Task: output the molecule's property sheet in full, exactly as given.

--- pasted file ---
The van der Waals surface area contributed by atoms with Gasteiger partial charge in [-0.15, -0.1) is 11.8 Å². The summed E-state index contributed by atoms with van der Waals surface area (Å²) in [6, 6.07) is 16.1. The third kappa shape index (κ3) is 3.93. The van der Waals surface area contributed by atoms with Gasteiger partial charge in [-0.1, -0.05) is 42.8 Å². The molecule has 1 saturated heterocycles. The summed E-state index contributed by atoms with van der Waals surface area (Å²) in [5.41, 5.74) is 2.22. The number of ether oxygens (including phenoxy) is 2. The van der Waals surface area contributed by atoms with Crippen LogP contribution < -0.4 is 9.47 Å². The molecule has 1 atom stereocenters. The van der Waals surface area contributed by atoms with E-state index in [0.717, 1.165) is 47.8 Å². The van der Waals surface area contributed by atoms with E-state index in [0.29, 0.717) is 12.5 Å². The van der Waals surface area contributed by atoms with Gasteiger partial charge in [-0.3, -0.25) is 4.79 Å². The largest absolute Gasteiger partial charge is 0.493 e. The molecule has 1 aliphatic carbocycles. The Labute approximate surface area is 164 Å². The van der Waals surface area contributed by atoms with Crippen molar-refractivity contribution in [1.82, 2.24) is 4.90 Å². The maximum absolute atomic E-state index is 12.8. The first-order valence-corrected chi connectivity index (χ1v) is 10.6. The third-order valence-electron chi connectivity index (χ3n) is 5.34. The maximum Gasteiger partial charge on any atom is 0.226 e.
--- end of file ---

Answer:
The van der Waals surface area contributed by atoms with Gasteiger partial charge in [-0.15, -0.1) is 11.8 Å². The summed E-state index contributed by atoms with van der Waals surface area (Å²) in [6, 6.07) is 16.1. The third kappa shape index (κ3) is 3.93. The van der Waals surface area contributed by atoms with Gasteiger partial charge in [-0.1, -0.05) is 42.8 Å². The molecule has 1 saturated heterocycles. The summed E-state index contributed by atoms with van der Waals surface area (Å²) in [5.41, 5.74) is 2.22. The number of ether oxygens (including phenoxy) is 2. The van der Waals surface area contributed by atoms with Crippen LogP contribution < -0.4 is 9.47 Å². The molecule has 1 atom stereocenters. The van der Waals surface area contributed by atoms with E-state index in [0.717, 1.165) is 47.8 Å². The van der Waals surface area contributed by atoms with E-state index in [0.29, 0.717) is 12.5 Å². The van der Waals surface area contributed by atoms with Gasteiger partial charge in [-0.3, -0.25) is 4.79 Å². The largest absolute Gasteiger partial charge is 0.493 e. The molecule has 1 aliphatic carbocycles. The Labute approximate surface area is 164 Å². The van der Waals surface area contributed by atoms with Crippen molar-refractivity contribution in [1.82, 2.24) is 4.90 Å². The maximum absolute atomic E-state index is 12.8. The first-order valence-corrected chi connectivity index (χ1v) is 10.6. The third-order valence-electron chi connectivity index (χ3n) is 5.34. The maximum Gasteiger partial charge on any atom is 0.226 e.